Turn Signals – Issue 70
The Federal Motor Carrier Safety Administration has taken its first steps to begin its revision of the methodology of evaluating motor carriers in the seven CSA Basics. The agency announced it is canceling the CSA “enhancements” it proposed in 2015. These included lowering the Alert threshold in Vehicle Maintenance from 80 to 75, and increasing the Alert Thresholds from 80 to 90 for Hazmat Compliance, Driver Fitness, and Controlled Substances & Alcohol. Also, the Hazmat Basic was to be segmented into two carrier groups on whether they used cargo tank equipment, with the underlying safety data being made public. All proposed changes are out the window.
Why and what’s next are the obvious questions. A 2017 analysis by the National Academy of Sciences recommended that FMCSA adopt a new statistical modeling called Item Response Theory for the agency’s Safety Measurement System. IRT is complex. The easiest analogy is IRT can address not just how many answers one got right on a test but what is the importance of each question. The NSA report suggested that perhaps FMCSA should look at other ‘big data’. such as how trucking companies pay drivers, driver turnover, weather, and time of day, to be analytic elements in identifying high-risk carriers for future accidents. FMCSA recently announced that it will use an IRT model for its future safety analysis of truckers. It expects to conduct a small-scale test in September this year, a full-scale test next April, and an evaluation of that test two months later. The agency says it hopes to implement a final action plan in 2 years, which would include funding a standing committee of NSA experts to oversee the process. One can expect there will be abundant criticism from the trucking community wen a final plan is unveiled.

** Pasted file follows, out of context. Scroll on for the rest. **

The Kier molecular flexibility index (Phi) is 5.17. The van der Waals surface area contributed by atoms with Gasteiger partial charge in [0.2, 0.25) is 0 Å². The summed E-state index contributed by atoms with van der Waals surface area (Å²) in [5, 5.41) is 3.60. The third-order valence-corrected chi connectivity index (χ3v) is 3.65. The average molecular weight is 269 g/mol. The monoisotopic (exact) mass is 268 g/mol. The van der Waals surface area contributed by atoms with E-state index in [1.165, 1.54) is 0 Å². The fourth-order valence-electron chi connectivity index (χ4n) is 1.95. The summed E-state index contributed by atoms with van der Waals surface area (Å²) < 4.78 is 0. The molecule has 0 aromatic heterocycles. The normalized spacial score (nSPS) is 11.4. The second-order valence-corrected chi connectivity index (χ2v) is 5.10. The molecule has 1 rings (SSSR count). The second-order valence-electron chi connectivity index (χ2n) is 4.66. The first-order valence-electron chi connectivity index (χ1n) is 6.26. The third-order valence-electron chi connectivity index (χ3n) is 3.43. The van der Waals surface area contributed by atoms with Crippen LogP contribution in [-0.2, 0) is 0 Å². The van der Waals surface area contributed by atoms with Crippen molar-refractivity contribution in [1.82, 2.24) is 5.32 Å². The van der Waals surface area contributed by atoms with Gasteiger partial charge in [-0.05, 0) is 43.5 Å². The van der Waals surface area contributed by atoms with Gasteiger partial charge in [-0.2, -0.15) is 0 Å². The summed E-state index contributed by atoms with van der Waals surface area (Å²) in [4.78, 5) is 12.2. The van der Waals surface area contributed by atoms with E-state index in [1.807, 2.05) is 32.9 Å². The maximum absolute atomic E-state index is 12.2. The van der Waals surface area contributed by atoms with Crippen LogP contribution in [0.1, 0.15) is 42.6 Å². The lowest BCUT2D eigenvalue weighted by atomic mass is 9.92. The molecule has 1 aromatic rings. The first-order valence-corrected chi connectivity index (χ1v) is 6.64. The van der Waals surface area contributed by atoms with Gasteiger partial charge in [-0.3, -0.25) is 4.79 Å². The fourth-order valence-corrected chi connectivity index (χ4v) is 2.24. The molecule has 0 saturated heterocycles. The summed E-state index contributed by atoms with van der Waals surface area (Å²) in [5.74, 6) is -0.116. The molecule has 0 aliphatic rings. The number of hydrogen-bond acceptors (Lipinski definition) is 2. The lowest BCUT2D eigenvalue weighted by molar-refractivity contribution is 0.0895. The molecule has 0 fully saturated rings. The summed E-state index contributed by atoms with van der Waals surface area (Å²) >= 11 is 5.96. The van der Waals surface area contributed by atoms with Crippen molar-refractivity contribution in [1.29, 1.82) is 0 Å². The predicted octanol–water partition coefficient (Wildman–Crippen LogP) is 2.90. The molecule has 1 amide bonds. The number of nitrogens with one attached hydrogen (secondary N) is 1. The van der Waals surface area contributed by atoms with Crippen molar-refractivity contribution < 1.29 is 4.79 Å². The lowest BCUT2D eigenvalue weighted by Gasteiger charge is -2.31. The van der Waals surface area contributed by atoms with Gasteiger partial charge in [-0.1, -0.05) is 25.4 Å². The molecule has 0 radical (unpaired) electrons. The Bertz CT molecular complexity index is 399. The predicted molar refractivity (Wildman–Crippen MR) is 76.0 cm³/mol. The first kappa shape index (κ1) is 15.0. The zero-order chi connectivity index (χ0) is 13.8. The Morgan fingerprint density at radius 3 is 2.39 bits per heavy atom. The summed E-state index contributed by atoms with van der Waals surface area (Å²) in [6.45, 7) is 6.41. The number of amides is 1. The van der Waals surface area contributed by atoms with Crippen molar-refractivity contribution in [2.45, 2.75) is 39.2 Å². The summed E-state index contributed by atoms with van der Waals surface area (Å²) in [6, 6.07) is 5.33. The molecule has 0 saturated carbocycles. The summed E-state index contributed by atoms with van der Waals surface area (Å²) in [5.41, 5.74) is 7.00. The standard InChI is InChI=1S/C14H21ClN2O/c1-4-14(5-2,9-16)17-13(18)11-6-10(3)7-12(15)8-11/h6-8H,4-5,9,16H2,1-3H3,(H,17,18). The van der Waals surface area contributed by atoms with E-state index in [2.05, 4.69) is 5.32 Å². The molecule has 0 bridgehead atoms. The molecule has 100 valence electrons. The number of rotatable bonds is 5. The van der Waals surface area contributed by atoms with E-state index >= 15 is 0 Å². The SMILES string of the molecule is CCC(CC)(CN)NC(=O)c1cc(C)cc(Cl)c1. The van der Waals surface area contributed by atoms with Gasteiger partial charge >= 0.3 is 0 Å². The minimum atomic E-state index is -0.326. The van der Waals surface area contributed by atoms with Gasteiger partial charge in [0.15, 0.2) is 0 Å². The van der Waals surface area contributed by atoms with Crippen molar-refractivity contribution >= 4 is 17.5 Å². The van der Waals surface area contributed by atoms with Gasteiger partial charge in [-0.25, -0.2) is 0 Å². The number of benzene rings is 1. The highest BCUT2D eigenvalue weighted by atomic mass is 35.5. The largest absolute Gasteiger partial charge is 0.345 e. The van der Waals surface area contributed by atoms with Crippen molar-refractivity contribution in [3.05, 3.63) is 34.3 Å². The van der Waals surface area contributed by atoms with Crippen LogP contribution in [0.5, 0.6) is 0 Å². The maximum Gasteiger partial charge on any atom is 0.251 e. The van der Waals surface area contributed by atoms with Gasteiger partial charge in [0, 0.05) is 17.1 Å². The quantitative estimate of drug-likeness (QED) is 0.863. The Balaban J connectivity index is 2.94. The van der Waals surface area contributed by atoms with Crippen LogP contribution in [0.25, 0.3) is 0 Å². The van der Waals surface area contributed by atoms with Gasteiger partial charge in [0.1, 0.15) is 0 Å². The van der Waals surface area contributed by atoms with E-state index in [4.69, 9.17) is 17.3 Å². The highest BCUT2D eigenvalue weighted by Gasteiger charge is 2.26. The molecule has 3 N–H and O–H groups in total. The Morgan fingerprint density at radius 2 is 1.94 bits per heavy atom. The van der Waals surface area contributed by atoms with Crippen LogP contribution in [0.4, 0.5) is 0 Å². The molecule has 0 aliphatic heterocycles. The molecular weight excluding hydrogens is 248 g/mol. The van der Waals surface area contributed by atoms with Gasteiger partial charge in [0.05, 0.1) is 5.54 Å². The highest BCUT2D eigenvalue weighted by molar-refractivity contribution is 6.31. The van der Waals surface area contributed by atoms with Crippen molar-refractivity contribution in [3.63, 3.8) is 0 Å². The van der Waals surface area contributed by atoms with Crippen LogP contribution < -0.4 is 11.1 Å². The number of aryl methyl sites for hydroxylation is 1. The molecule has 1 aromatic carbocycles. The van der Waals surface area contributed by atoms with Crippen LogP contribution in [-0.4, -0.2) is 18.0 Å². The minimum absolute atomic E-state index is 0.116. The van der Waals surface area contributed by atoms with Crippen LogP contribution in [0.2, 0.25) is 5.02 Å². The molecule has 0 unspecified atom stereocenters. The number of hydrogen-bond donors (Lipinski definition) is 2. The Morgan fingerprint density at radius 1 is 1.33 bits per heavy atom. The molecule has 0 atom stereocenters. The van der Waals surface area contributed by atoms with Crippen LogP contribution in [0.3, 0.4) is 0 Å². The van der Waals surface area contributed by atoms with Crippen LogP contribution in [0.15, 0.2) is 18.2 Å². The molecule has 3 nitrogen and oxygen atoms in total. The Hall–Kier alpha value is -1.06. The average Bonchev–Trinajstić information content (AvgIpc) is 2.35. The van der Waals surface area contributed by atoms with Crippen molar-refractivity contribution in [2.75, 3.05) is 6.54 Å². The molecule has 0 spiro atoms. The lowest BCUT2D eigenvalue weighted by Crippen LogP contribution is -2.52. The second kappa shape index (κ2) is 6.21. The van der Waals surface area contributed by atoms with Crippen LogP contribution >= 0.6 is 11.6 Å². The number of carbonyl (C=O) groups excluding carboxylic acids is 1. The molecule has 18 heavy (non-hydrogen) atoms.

FMCSA will ask the Office of Management and Budget to approve a study on how vehicle maintenance requirements affect motor carriers’ overall safety performance. The agency wants to better define the requirement for companies to “systematically inspect, repair, and maintain” its vehicles. FMCSA’s goal is to adopt more precise regulations for minimum intervals between preventative maintenance inspections, mechanic qualifications and training, and certification of maintenance facilities. The plan is to conduct voluntary surveys of different-sized trucking companies with varying safety records in order to ascertain relationships between maintenance procedures and crashes.
FMCSA denied a petition to exempt small carriers with no at-fault crashes from the ELD mandate. The filing was made in November by the Owner-Operator Independent Drivers Association. While FMCSA has confirmed its denial, it has not yet released its decision or the underlying reasons. A small trucking company is defined by the Small Business Administration as having $27.5 million or less in annual revenues.
Did you know…. FMCSA promises to keep updating a webpage “infographic” which shows how hours-of-service violations are decreasing since the ELD mandate began. The graphic now shows a 46% decrease since last December for highway inspections with one or more logging violations. To find the webpage, google “FMCSA ELD Infographic”.
Published by Nicholas Wingerter and TRUCK SAFETY
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